The great Peggy Lee song comes to mind: “Is that all there is?”
Sen. Kamala Harris checks off two big boxes for 2020 Dems — gender and race. But the moment, if not the actual choice, feels underwhelming because of the amateurish way Joe Biden and his team let the process spin out of control.
The drawn-out, overhyped vetting often made it seem as if the running mate would save the ticket. A month ago there were six finalists, then maybe 12.
Some openly campaigned, with Stacey Abrams and Karen Bass enlisting supporters to speak to Biden directly. Susan Rice talked up what she saw as her qualifications on television as if picking her was a no-brainer.
Much of the time it seemed as if the campaign was putting out leaks to give the impression there were developments when there were none. With Biden mostly basement-bound in Delaware and slow to roll out serious policy proposals, the veep hunt and the speculation took on outsized importance.
Throughout, there were two acknowledged subtexts. The first was Biden’s decision, in the midst of the #MeToo movement, that it had to be a woman, a vow that immediately undercut the credentials of the winner, no matter whom it would be. That’s what quotas do.
Would Harris have gotten the spot if men had been considered and acceptable? Merely to ask is to cast doubt on her.
The selection was even more tilted because it increasingly became clear that the veep candidate had to be not only a woman, but also black. The lack of enthusiasm for Hillary Clinton among black voters helped sink her four years ago.
Although Biden largely owes his nomination to the turnout of black voters in the South Carolina primary, being Barack Obama’s vice president could not by itself guarantee him sufficient loyalty and turnout in November. He needed to shore up his party’s most important and reliable bloc, so the intrigue was really about which black woman he would select.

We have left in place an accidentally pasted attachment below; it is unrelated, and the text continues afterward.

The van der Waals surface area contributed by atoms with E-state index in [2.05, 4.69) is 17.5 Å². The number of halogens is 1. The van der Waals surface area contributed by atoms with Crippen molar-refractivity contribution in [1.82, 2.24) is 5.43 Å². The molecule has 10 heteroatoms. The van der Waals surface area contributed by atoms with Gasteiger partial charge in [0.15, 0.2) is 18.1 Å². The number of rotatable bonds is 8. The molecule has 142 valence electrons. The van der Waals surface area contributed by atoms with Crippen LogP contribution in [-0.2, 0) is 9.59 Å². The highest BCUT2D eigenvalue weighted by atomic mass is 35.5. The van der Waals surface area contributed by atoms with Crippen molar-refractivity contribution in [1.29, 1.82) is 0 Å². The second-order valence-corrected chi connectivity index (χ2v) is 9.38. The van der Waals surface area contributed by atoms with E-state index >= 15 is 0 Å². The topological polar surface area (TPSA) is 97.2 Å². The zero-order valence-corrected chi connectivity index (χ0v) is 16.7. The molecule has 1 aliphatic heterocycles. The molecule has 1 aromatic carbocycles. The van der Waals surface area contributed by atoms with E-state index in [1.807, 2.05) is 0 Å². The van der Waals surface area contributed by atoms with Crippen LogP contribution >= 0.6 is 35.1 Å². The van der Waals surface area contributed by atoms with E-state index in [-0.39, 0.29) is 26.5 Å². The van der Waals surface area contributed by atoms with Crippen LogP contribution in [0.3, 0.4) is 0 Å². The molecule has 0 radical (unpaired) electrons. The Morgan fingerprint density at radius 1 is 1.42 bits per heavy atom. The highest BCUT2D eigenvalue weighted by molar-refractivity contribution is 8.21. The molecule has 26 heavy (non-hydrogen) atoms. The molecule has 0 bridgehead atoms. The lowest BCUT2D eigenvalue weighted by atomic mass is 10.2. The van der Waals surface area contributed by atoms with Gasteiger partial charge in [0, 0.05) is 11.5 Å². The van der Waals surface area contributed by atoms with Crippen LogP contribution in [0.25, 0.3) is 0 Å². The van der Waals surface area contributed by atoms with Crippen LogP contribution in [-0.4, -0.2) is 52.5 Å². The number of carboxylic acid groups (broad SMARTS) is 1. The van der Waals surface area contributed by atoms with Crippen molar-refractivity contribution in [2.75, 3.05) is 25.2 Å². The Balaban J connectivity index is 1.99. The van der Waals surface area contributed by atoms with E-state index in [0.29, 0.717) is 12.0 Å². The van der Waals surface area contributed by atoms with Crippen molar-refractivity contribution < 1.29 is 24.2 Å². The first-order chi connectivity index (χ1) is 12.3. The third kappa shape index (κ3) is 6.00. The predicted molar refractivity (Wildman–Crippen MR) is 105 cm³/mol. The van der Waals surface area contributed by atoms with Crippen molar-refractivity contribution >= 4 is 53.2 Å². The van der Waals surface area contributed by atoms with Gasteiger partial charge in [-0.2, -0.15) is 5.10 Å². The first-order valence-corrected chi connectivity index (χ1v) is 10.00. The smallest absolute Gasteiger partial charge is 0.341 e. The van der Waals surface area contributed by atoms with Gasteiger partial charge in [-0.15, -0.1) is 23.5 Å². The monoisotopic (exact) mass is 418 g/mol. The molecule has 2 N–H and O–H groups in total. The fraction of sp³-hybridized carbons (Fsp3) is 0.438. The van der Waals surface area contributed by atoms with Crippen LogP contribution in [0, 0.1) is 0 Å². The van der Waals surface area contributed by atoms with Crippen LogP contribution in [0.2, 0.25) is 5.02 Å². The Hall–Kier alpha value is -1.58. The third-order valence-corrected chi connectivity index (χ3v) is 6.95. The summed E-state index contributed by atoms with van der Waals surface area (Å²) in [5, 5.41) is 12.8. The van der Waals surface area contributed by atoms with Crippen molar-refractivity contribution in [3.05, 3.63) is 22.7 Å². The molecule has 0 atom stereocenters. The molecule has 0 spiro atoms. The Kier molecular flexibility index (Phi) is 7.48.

The second subtext is Biden’s obvious mental and physical frailties, with more than one observer noting that there was a good chance that the running mate could become president within a first term, should the Dems prevail. The president-in-waiting, as even Biden supporters put it.
His advanced age, 77, needed to be countered, and Harris does that, turning 56 in October. At her best, she’s quick and appealing, a contrast to his often befuddled and halting appearances.
Measured against those specific requirements, then, Harris is definitely qualified, though she’s not the superstar she once seemed destined to be.
Her trajectory in the primaries offers ammunition to both supporters and detractors. She started fast, yet ironically peaked after a debate in June 2019 — by attacking Biden over his friendships with Southern senators and his anti-busing stance decades ago.
Harris had, in effect, one good sound bite, “That little girl was me,” and one good debate. After that, she became a target and quickly wilted over charges from also-ran Tulsi Gabbard that she had been an overly aggressive prosecutor in California on relatively minor marijuana cases.
In the end, Harris did not give the kind of performance that leaves the public wanting more. Pete Buttigieg and Sen. Amy Klobuchar, for two examples, stayed until just before the deciding contests and got far better reviews than they got at the beginning.
Moreover, the simple fact that Harris was a prosecutor could be a big mark against her among many of those on the far left whom the ticket will need to attract. It’s possible the selection signals that Biden wants to separate himself and the party from the violent radicals leading riots and looting in many urban areas, but that would be unusual given how quiet he has been on the subject so far.